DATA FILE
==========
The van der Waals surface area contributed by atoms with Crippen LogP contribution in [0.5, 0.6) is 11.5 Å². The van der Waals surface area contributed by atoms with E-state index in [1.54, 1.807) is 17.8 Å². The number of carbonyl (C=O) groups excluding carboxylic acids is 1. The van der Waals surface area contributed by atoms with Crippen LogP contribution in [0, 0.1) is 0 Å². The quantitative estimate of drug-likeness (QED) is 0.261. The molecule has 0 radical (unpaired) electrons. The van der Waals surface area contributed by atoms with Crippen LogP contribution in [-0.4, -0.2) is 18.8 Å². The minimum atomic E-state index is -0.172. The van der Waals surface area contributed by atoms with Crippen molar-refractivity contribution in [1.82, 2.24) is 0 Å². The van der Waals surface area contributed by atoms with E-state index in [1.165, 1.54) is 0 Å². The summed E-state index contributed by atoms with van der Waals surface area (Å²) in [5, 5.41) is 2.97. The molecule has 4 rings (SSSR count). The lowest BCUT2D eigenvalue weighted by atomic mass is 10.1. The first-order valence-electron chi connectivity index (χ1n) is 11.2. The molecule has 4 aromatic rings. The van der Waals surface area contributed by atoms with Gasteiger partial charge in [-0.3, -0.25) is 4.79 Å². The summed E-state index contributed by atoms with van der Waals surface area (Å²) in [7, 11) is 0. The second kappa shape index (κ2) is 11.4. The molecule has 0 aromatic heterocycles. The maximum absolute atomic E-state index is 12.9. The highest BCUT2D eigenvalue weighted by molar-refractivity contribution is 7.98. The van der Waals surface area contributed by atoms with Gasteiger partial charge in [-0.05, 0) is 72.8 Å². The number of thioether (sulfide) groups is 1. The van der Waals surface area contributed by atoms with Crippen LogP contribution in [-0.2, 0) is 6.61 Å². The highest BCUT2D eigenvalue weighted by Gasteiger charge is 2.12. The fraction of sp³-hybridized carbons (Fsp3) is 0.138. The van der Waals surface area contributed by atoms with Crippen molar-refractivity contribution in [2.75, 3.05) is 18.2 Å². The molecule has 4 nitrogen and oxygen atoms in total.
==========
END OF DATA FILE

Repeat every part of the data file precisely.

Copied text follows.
The van der Waals surface area contributed by atoms with Crippen LogP contribution in [0.5, 0.6) is 11.5 Å². The van der Waals surface area contributed by atoms with E-state index in [1.54, 1.807) is 17.8 Å². The number of carbonyl (C=O) groups excluding carboxylic acids is 1. The van der Waals surface area contributed by atoms with Crippen LogP contribution in [0, 0.1) is 0 Å². The quantitative estimate of drug-likeness (QED) is 0.261. The molecule has 0 radical (unpaired) electrons. The van der Waals surface area contributed by atoms with Crippen LogP contribution in [-0.4, -0.2) is 18.8 Å². The minimum atomic E-state index is -0.172. The van der Waals surface area contributed by atoms with Crippen molar-refractivity contribution in [1.82, 2.24) is 0 Å². The van der Waals surface area contributed by atoms with E-state index in [1.165, 1.54) is 0 Å². The summed E-state index contributed by atoms with van der Waals surface area (Å²) in [5, 5.41) is 2.97. The molecule has 4 rings (SSSR count). The lowest BCUT2D eigenvalue weighted by atomic mass is 10.1. The first-order valence-electron chi connectivity index (χ1n) is 11.2. The molecule has 4 aromatic rings. The van der Waals surface area contributed by atoms with Gasteiger partial charge in [-0.3, -0.25) is 4.79 Å². The summed E-state index contributed by atoms with van der Waals surface area (Å²) in [7, 11) is 0. The second kappa shape index (κ2) is 11.4. The molecule has 0 aromatic heterocycles. The maximum absolute atomic E-state index is 12.9. The highest BCUT2D eigenvalue weighted by molar-refractivity contribution is 7.98. The van der Waals surface area contributed by atoms with Gasteiger partial charge in [-0.05, 0) is 72.8 Å². The number of thioether (sulfide) groups is 1. The van der Waals surface area contributed by atoms with Crippen LogP contribution in [-0.2, 0) is 6.61 Å². The highest BCUT2D eigenvalue weighted by Gasteiger charge is 2.12. The fraction of sp³-hybridized carbons (Fsp3) is 0.138. The van der Waals surface area contributed by atoms with Crippen molar-refractivity contribution in [2.75, 3.05) is 18.2 Å². The molecule has 4 nitrogen and oxygen atoms in total.